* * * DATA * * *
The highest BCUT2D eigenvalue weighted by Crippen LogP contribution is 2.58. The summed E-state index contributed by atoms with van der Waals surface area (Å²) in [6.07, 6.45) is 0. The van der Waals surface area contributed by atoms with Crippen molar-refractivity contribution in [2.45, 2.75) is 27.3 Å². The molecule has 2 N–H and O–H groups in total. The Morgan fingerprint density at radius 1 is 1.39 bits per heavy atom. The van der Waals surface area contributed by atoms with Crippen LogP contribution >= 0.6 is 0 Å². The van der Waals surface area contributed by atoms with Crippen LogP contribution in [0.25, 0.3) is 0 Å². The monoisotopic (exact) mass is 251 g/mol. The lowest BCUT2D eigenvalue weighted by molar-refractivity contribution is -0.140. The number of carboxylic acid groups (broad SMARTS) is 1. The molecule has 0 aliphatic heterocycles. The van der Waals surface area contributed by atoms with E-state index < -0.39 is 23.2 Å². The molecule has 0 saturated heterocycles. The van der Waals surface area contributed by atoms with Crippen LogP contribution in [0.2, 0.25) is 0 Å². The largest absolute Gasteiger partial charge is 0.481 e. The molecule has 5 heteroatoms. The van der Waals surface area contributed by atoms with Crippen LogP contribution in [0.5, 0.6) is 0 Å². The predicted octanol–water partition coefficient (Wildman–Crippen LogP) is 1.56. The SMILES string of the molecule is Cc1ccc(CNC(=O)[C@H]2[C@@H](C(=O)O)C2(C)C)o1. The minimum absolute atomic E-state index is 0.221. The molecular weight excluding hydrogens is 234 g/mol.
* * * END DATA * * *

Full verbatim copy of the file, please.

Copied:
The highest BCUT2D eigenvalue weighted by Crippen LogP contribution is 2.58. The summed E-state index contributed by atoms with van der Waals surface area (Å²) in [6.07, 6.45) is 0. The van der Waals surface area contributed by atoms with Crippen molar-refractivity contribution in [2.45, 2.75) is 27.3 Å². The molecule has 2 N–H and O–H groups in total. The Morgan fingerprint density at radius 1 is 1.39 bits per heavy atom. The van der Waals surface area contributed by atoms with Crippen LogP contribution >= 0.6 is 0 Å². The van der Waals surface area contributed by atoms with Crippen LogP contribution in [0.25, 0.3) is 0 Å². The monoisotopic (exact) mass is 251 g/mol. The lowest BCUT2D eigenvalue weighted by molar-refractivity contribution is -0.140. The number of carboxylic acid groups (broad SMARTS) is 1. The molecule has 0 aliphatic heterocycles. The van der Waals surface area contributed by atoms with E-state index < -0.39 is 23.2 Å². The molecule has 0 saturated heterocycles. The van der Waals surface area contributed by atoms with Crippen LogP contribution in [0.2, 0.25) is 0 Å². The largest absolute Gasteiger partial charge is 0.481 e. The molecule has 5 heteroatoms. The van der Waals surface area contributed by atoms with Crippen LogP contribution in [0.5, 0.6) is 0 Å². The predicted octanol–water partition coefficient (Wildman–Crippen LogP) is 1.56. The SMILES string of the molecule is Cc1ccc(CNC(=O)[C@H]2[C@@H](C(=O)O)C2(C)C)o1. The minimum absolute atomic E-state index is 0.221. The molecular weight excluding hydrogens is 234 g/mol.